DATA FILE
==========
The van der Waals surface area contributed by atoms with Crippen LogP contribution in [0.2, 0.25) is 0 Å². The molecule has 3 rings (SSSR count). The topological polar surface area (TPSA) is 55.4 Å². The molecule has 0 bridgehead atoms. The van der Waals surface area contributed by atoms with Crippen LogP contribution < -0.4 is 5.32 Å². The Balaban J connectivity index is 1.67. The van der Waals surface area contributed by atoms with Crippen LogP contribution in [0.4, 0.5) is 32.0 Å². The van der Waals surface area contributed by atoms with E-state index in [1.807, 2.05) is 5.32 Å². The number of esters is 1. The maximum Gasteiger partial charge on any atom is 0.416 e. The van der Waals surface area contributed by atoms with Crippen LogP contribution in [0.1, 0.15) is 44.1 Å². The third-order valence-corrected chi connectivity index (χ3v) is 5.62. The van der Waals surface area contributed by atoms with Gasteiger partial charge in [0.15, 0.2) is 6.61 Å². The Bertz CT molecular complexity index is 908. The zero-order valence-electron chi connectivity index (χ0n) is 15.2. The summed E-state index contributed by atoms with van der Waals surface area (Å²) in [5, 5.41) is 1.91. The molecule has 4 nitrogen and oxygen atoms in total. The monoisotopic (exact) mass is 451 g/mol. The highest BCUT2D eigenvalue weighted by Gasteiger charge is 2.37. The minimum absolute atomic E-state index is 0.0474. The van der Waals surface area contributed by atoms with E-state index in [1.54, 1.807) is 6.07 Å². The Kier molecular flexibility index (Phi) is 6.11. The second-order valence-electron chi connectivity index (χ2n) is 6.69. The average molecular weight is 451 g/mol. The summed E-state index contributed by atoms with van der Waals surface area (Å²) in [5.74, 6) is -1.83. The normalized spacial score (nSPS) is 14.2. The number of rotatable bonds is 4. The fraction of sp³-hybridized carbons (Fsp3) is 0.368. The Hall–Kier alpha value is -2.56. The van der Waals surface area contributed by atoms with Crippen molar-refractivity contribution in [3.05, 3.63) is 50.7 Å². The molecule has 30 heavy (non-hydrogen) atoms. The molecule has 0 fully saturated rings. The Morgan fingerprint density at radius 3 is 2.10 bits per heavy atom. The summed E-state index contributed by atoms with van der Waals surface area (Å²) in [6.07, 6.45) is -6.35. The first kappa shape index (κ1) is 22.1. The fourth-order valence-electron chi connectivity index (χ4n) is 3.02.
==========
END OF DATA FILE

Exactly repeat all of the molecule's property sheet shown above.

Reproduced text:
The van der Waals surface area contributed by atoms with Crippen LogP contribution in [0.2, 0.25) is 0 Å². The molecule has 3 rings (SSSR count). The topological polar surface area (TPSA) is 55.4 Å². The molecule has 0 bridgehead atoms. The van der Waals surface area contributed by atoms with Crippen LogP contribution < -0.4 is 5.32 Å². The Balaban J connectivity index is 1.67. The van der Waals surface area contributed by atoms with Crippen LogP contribution in [0.4, 0.5) is 32.0 Å². The van der Waals surface area contributed by atoms with E-state index in [1.807, 2.05) is 5.32 Å². The number of esters is 1. The maximum Gasteiger partial charge on any atom is 0.416 e. The van der Waals surface area contributed by atoms with Crippen LogP contribution in [0.1, 0.15) is 44.1 Å². The third-order valence-corrected chi connectivity index (χ3v) is 5.62. The van der Waals surface area contributed by atoms with Gasteiger partial charge in [0.15, 0.2) is 6.61 Å². The Bertz CT molecular complexity index is 908. The zero-order valence-electron chi connectivity index (χ0n) is 15.2. The summed E-state index contributed by atoms with van der Waals surface area (Å²) in [5, 5.41) is 1.91. The molecule has 4 nitrogen and oxygen atoms in total. The monoisotopic (exact) mass is 451 g/mol. The highest BCUT2D eigenvalue weighted by Gasteiger charge is 2.37. The minimum absolute atomic E-state index is 0.0474. The van der Waals surface area contributed by atoms with E-state index in [1.54, 1.807) is 6.07 Å². The Kier molecular flexibility index (Phi) is 6.11. The second-order valence-electron chi connectivity index (χ2n) is 6.69. The average molecular weight is 451 g/mol. The summed E-state index contributed by atoms with van der Waals surface area (Å²) in [5.74, 6) is -1.83. The normalized spacial score (nSPS) is 14.2. The number of rotatable bonds is 4. The fraction of sp³-hybridized carbons (Fsp3) is 0.368. The Hall–Kier alpha value is -2.56. The van der Waals surface area contributed by atoms with Crippen molar-refractivity contribution in [3.05, 3.63) is 50.7 Å². The molecule has 30 heavy (non-hydrogen) atoms. The molecule has 0 fully saturated rings. The Morgan fingerprint density at radius 3 is 2.10 bits per heavy atom. The summed E-state index contributed by atoms with van der Waals surface area (Å²) in [6.07, 6.45) is -6.35. The first kappa shape index (κ1) is 22.1. The fourth-order valence-electron chi connectivity index (χ4n) is 3.02.